Changing Lanes swerved into first place, opening to a fast $17.6 million.
Ice Age was barely thawing in fourth place with $8.7 million. The Rookie was a hard running fifth with $8.1 million. Frailty, the weekend’s other wide opening, tied for eighth with a frail $4.2 million.
With little excitement in the marketplace, key films–those grossing $500,000 or more–tumbled from their recent summer-like levels. This weekend’s $92 million total was down about 13 percent from the previous weekend’s $105.5 million. Business was up nearly 8 percent from last year’s $85.3 million for what was Easter Weekend 2001.
THE TOP TEN
Paramount’s R rated road rage drama Changing Lanes found first place parking, pushing the April box office speed limit with an ESTIMATED $17.55 million at 2,613 theaters ($6,716 per theater).
Changing Lanes‘ average per theater was the highest for any film playing in wide release this weekend.
“We’re very happy,” Paramount distribution president Wayne Lewellen said Sunday morning. “It’s on the high end of what we thought it would be. We were looking at $15-18 million.”
Lewellen pointed out that Changing Lanes‘ opening is one of the best ever for an April arrival. “In the month of April, the largest opening ever was Life, which opened in ’99 (the weekend of Apr. 16-18) to $20.4 million,” he said. “Then you had Lost In Space at $20.1 million, Entrapment at $20.1 million, U-571 at $19.6 million, Indecent Proposal at $18.3 million and then this one at $17.6 million. So April is not a booming month (for openings).”
Looking at Changing Lanes‘ opening, Lewellen noted, “It’s actually performed the way the research said (it would). It played across pretty much all demos equally. That is, it showed relatively the same interest and first choice across the board–a little stronger in older female (over 25). And that’s pretty what we got. It had a very strong African-American attendance.”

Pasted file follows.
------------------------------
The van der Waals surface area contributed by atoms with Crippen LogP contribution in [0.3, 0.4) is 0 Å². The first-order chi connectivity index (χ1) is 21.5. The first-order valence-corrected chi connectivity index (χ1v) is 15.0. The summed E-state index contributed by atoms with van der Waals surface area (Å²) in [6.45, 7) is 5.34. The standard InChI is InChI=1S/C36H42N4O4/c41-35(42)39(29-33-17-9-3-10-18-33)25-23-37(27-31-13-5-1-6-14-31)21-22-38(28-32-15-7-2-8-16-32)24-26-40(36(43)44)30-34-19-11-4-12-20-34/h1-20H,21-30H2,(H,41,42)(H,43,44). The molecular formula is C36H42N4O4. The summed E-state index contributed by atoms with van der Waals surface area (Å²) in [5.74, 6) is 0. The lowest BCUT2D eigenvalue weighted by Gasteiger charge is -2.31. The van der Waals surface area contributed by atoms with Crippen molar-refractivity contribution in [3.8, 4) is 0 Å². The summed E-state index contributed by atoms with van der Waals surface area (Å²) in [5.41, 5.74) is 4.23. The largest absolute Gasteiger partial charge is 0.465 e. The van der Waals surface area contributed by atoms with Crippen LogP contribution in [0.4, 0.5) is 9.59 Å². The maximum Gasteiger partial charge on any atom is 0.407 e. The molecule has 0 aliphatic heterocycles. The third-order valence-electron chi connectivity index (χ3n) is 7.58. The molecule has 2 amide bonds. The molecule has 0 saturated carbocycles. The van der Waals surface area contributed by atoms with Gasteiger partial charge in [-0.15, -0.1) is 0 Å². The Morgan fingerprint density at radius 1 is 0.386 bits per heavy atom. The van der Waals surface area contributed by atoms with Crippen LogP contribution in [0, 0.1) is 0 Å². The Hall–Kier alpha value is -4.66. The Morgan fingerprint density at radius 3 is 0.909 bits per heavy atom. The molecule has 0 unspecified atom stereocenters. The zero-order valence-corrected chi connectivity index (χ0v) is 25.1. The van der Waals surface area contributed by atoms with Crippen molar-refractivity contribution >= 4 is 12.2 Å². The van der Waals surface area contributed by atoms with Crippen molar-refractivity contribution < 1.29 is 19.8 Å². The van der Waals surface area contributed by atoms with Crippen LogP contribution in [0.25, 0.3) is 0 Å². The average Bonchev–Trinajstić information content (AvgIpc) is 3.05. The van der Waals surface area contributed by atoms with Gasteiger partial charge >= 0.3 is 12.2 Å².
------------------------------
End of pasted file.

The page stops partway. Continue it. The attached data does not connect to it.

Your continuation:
Columbia’s R rated thriller Panic Room was still putting up strong resistance in its third week, down one peg to second place with an ESTIMATED $11.3 million (-38%) at 3,119 theaters (+66 theaters; $3,623 per theater). Its cume is approximately $74.1 million, heading for $100 million in domestic theaters.
“A less than 40 percent drop two weeks in a row for this wide a run and at this nice high level is certainly a sign of continued strength that we hope will get us to $100 million,” Sony Pictures Entertainment worldwide marketing & distribution president Jeff Blake said Sunday morning.
Sony also launched its first international openings for Panic Room this weekend to impressive results. “It was sensational,” Blake noted. “We were number one in eight out of eight openings.”
Panic Room took hold in Australia, Spain, Taiwan, Hong Kong, Holland and in Scandinavia (Sweden, Denmark and Finland).
“It opened this weekend to really tremendous results. We obviously beat all comers in all markets. The markets will continue to roll out with Japan opening this week and the U.K. opening the first week in May.”
Focusing on the impact internationally of a strong domestic opening such as Panic Room had when it kicked off to $30.1 million in late March, Blake observed, “I happened to be traveling (abroad) for the last two weeks and every market I went to was aware of the great results out of the U.S. It certainly seeps into both the public consciousness and the exhibitor consciousness all over the world.”